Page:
[JURIST] The US military lawyer for Australian Guantanamo Bay [JURIST news archive] detainee David Hicks [JURIST news archive] said Saturday that Hicks would spend years in court and could not get a fair trial before a US military commission. In remarks at a rally in Adelaide, US Marine Corps Maj. Michael Mori [Wikipedia profile] noted that the revised military commissions system [JURIST news archive] could not be used to try American citizens and questioned how such a system could then be fair enough for foreign citizens. Mori said that he believed the military tribunals were designed to deliver guilty verdicts and asserted that even if a decision on Hicks' guilt or innocence comes relatively quickly, it would likely take two or more years before an appeal from Hicks or another detainee made it to the US Supreme Court.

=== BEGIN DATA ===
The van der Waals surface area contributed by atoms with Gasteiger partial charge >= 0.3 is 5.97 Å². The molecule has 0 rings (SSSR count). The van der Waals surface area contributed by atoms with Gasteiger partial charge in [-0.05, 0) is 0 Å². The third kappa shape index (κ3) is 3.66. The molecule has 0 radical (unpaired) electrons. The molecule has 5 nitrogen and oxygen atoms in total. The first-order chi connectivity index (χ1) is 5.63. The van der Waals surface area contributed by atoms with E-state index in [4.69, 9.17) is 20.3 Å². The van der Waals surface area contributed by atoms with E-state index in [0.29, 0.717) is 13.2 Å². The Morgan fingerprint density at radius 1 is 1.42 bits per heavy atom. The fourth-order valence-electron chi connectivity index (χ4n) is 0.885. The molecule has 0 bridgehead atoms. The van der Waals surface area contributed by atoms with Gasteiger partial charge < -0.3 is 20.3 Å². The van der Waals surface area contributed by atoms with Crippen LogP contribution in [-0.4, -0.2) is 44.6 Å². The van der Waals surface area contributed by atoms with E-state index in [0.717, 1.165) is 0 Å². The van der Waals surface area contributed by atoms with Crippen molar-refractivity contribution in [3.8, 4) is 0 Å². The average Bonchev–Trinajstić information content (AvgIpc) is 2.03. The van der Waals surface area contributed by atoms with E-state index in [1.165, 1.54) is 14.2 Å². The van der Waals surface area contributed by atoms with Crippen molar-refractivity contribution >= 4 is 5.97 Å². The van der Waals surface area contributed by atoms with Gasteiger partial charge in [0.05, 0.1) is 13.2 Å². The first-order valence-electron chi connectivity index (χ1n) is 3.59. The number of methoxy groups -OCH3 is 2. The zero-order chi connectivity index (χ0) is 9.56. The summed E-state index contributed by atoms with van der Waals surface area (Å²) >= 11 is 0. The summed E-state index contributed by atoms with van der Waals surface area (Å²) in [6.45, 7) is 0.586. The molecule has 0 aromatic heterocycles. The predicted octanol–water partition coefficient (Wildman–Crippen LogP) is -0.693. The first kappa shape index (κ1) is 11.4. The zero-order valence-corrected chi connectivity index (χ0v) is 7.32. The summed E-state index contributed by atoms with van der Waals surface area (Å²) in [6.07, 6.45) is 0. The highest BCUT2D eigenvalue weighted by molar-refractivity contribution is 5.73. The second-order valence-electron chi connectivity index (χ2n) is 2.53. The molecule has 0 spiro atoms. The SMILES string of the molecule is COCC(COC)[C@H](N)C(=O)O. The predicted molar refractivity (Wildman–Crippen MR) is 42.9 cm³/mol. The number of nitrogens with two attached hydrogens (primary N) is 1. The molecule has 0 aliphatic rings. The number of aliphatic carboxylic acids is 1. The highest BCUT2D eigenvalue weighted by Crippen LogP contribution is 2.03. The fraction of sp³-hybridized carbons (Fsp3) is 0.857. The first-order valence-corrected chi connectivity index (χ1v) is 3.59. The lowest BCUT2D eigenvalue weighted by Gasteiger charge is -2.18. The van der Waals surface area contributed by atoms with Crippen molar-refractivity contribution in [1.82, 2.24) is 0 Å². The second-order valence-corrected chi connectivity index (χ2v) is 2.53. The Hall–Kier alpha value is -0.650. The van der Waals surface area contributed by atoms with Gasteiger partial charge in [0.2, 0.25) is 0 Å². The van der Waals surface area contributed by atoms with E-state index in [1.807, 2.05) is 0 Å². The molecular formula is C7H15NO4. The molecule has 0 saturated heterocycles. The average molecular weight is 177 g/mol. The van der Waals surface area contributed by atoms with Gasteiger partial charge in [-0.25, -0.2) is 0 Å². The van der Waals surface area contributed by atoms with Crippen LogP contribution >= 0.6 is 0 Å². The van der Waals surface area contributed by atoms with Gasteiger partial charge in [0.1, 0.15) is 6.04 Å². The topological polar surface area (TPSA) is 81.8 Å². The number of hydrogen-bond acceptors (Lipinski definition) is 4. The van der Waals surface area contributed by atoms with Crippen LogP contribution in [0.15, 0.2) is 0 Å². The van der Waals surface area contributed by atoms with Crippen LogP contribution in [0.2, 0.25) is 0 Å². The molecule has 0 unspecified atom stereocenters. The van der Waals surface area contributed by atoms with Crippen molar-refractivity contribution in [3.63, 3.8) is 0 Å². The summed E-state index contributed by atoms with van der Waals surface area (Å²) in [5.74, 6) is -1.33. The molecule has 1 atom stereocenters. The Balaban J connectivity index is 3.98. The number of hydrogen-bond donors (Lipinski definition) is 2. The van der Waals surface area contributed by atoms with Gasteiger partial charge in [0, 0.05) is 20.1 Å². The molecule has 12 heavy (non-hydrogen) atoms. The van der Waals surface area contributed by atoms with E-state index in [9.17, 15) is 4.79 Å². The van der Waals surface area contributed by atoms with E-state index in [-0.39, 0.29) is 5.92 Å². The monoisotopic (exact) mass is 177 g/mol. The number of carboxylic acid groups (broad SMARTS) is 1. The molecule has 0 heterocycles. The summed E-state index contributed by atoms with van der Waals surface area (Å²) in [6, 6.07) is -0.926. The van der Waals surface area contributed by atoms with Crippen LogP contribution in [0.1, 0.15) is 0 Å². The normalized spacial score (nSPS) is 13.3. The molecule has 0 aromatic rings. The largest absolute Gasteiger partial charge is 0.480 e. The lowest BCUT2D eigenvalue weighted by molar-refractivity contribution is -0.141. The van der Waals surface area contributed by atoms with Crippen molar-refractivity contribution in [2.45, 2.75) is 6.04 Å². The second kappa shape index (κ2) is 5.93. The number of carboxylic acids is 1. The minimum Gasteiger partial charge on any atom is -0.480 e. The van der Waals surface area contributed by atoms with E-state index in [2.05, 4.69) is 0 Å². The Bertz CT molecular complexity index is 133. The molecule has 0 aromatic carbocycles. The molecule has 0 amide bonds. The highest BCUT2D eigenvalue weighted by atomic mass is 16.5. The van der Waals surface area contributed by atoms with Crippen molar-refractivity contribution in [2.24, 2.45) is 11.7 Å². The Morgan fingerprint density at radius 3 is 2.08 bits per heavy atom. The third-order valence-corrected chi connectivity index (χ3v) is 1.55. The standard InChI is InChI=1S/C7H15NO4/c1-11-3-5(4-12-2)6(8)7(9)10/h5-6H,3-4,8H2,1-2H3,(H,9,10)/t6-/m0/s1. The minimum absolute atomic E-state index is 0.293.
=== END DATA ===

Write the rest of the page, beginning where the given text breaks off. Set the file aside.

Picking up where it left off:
Hicks is one of three high profile Guantanamo prisoners facing new charges [JURIST report] announced by the US earlier this month. The original charges against Hicks, Canadian Omar Khadr and Yemeni Salim Hamdan [Trial Watch profiles] and other detainees had to be dropped after the US Supreme Court ruled the original military commissions system was unconstitutional as initially established by presidential order [JURIST report]. Hicks was picked up in Afghanistan in 2001 while allegedly fighting for the Taliban. US prosecutors claim that he trained at up to four terrorist camps. The charges against him must still be formally approved, but US Vice President Dick Cheney has said that Hicks will be among the first to be tried [transcript; ABC Australia report] after the DOD's convening authority makes a determination whether a military commission should be convened to consider the charges. AAP has more.